Francesco Mantovano

Still Life of Flowers

Francesco Mantovano
( 1636 1663 )

Pair of oils on canvas 98×72.5 cm (each) Expertise: Prof. Maurizio Marini



Two still lives, representing “very lovely fruit” remembered as by Mantovano in the collection of count Joham Matthias Schulenburg which were purchased in Venice, are the only examples traceable because of the subject to the work of our artist.

It is amazing how the work of the artist, well esteemed and recognized at the period, has today become the subject of research to identify at least part of is production.

Boschini (1660) gives us the key for this research, presenting in his text an engraving taken from a painting by Francesco Mantovano depicting a “vase of flowers and fruit” conceived with the commonly known as “antique vase” format, relating to the prototypes of the fifteen hundreds, a layout prevalent in all of Italy beginning with the second half of the century.

We do not know where Francesco had assimilated this culture and whom his teacher could have been but he certainly knew the graphic works of the Flemish artists Adrien Collaert (1560-1618) or Johann Theodor De Bry (1561-1623).

The typology and graphic precision of the Boschiniani invention may consent to reassert to the artist a series of four paintings in the Pinacoteca dei Concordi in Rovigo.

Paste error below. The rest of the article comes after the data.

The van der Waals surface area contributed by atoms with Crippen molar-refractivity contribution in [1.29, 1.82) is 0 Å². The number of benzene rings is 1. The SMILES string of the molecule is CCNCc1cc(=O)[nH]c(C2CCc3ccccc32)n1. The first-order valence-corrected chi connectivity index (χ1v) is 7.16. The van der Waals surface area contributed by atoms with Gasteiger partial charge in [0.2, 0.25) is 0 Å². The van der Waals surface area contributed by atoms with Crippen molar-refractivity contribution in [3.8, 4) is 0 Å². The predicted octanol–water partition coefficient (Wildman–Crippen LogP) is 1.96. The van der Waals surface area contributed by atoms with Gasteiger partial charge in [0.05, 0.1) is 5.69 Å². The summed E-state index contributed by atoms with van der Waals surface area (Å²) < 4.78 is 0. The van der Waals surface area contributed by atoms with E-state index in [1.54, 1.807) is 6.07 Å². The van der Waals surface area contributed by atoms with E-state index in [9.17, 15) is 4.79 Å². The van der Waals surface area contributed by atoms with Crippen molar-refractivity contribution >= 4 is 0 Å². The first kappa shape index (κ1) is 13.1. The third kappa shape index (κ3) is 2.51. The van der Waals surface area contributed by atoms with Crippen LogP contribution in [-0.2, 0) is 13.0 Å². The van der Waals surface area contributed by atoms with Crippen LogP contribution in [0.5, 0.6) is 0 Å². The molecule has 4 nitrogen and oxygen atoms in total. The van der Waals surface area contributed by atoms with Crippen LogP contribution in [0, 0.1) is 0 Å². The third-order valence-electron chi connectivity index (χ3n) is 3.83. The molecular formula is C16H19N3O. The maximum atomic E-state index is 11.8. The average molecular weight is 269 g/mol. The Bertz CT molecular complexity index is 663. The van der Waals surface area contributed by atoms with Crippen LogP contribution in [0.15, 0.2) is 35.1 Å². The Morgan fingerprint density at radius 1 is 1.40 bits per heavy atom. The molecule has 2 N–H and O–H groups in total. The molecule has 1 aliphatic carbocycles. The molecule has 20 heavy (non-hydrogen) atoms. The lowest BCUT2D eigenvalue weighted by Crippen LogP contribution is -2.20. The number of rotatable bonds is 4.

In the disposition of the flowers we notice a hierarchical choice, in other words following the models of Ferrari.

“I men nobili, e più copiosi legherai insieme ben folti in vn mucchio, da basso largo, a acuto in cima; i più nobili, e più ragguardeuoli con qualche distanza, e in cima della meta s’alzi un fiore il più bello.”

“ the least noble, and more copious I tie together, thick and in a bunch, large in the base, to acute at the top, the most noble and more noticeable with some distance, and towering from the point rises a flower, the most beautiful.”

Typical of Mantovano is the choice of the examples, narcissuses, mums, roses, anemones, tulips and above all a twisting ivy that fills the voids with small harebells. The work of Francesco Mantovano attests in such way the adhesion of the Venetian school to the recurrent models prevalent in the rest of Italy, characterized by the use of the format commonly referred to as “Antique Vase”